Today’s photos come from Paul Edelman, an emeritus professor of Mathematics and Law at Vanderbilt University. His notes are indented, and you can click on the photos to enlarge them.
When we were down in Sanibel, FL we once again visited Harns Marsh in Lehigh, FL. I’ve sent you pictures from there before. This time we were fortunate enough to see the Snail Kites (Rostrhamus sociabilis). South central Florida is the only place in North America where one can find these birds and this population is under considerable threat. The University of Florida, in conjunction with the United States Geological Survey, is currently monitoring and researching the Florida population.
Snail kites flying:
One problem for the snail kite is that its diet consists almost only of apple snails (genus Pomacea). At Harns they are in competition for the snails with the Limpkin (Aramus guarauna), but since they hunt for these snails in different fashion (the kites from above and the limpkins from below) they seem to peacefully coexist. The real threat is eradication of the marsh habitat cutting off their supply of food.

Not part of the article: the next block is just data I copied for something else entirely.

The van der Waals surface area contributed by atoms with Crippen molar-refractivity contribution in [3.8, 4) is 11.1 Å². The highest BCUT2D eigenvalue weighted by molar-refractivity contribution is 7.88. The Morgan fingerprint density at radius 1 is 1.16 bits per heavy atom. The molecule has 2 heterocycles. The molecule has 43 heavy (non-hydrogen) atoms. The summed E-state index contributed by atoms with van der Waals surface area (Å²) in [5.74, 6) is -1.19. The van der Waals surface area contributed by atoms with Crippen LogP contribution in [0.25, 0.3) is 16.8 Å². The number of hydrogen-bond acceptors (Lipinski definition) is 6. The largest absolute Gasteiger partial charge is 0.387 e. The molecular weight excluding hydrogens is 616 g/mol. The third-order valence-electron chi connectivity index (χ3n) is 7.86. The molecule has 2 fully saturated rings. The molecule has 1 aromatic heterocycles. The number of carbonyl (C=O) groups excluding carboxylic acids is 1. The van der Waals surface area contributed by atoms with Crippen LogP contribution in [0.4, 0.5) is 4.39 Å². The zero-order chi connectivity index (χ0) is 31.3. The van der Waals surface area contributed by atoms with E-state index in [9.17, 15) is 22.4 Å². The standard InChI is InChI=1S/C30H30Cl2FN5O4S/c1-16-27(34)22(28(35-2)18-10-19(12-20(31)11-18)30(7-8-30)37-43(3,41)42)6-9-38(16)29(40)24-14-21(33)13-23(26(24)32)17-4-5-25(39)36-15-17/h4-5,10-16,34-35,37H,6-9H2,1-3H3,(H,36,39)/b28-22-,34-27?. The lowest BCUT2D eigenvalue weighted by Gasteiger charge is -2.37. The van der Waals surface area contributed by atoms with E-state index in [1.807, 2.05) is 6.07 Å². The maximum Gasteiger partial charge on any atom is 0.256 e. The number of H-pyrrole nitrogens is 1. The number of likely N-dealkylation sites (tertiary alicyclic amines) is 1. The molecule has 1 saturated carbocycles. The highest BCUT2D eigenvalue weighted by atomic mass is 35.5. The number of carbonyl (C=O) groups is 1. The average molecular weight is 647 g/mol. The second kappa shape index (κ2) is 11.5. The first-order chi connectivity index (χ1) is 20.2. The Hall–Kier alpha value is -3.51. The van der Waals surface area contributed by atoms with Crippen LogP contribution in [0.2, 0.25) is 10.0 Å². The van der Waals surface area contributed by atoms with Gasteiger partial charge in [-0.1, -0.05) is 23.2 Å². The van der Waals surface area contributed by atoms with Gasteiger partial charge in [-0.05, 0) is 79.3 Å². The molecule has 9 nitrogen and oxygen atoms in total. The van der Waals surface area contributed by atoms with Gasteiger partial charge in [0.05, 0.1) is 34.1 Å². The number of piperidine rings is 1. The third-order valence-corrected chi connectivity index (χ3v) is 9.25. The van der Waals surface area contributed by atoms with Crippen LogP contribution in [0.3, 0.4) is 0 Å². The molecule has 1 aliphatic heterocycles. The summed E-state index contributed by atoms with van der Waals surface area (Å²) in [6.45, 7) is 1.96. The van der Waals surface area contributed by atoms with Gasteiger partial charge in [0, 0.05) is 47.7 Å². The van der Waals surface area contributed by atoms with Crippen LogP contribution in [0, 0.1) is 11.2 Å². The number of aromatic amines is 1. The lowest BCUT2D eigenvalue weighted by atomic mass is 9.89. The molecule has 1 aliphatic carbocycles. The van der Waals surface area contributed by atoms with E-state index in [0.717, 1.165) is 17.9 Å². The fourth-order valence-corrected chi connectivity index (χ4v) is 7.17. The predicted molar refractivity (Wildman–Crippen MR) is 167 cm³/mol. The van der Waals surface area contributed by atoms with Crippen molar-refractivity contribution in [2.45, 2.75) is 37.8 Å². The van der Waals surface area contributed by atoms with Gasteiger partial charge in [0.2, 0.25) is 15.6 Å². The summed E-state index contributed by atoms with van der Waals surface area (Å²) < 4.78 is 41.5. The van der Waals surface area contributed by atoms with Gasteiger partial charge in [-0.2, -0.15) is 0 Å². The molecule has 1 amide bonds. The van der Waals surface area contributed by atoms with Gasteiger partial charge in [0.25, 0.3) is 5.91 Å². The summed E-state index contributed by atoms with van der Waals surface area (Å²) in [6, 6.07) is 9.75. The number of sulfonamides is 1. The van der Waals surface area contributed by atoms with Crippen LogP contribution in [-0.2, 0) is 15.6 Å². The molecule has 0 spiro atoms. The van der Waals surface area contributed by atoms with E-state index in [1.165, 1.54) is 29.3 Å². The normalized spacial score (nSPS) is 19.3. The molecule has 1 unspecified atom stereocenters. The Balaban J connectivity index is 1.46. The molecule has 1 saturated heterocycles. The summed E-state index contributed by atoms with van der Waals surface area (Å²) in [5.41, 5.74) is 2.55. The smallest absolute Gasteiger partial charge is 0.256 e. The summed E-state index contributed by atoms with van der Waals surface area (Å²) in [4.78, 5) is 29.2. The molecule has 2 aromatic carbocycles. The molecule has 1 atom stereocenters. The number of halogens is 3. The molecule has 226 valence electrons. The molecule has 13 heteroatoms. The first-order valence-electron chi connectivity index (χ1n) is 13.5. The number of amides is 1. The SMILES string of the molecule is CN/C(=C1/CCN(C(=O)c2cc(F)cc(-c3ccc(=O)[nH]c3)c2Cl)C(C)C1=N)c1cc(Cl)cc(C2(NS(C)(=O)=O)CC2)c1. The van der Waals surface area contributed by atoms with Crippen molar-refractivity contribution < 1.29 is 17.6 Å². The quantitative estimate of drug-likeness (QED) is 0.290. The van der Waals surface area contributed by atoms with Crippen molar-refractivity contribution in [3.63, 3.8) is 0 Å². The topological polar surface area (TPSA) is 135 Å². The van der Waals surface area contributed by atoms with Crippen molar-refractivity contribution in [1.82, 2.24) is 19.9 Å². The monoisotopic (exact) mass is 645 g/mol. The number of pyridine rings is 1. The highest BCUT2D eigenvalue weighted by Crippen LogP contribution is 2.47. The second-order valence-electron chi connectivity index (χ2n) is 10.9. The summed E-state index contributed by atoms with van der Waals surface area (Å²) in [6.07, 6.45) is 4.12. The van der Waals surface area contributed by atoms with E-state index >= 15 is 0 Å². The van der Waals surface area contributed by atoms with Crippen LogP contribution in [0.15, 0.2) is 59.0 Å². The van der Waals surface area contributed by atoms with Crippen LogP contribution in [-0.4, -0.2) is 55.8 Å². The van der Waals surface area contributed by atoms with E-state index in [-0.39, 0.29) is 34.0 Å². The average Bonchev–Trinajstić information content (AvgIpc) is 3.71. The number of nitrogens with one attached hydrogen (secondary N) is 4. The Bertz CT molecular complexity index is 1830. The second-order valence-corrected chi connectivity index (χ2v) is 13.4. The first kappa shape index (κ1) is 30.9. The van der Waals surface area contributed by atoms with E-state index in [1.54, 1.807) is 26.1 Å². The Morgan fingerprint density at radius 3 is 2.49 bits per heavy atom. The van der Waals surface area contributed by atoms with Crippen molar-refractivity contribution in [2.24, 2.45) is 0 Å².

Snail kites with food:
On a more interesting evolutionary front, the snail kites in Florida had to deal with an invasive species of apple snail that was crowding out the indigenous ones. This invasive species was considerably larger than the native snail, which made it more difficult for the snail kite to feed. Interestingly, according to this study, the snail kites actually evolved to have larger beaks so that they could feed effectively on the new larger snail!!
These birds are just gorgeous. I apologize for some of the pictures being less than stellar, but the birds were not being particularly cooperative. Nevertheless, the birds are quite unusual in many ways and I thought your readers would enjoy seeing them.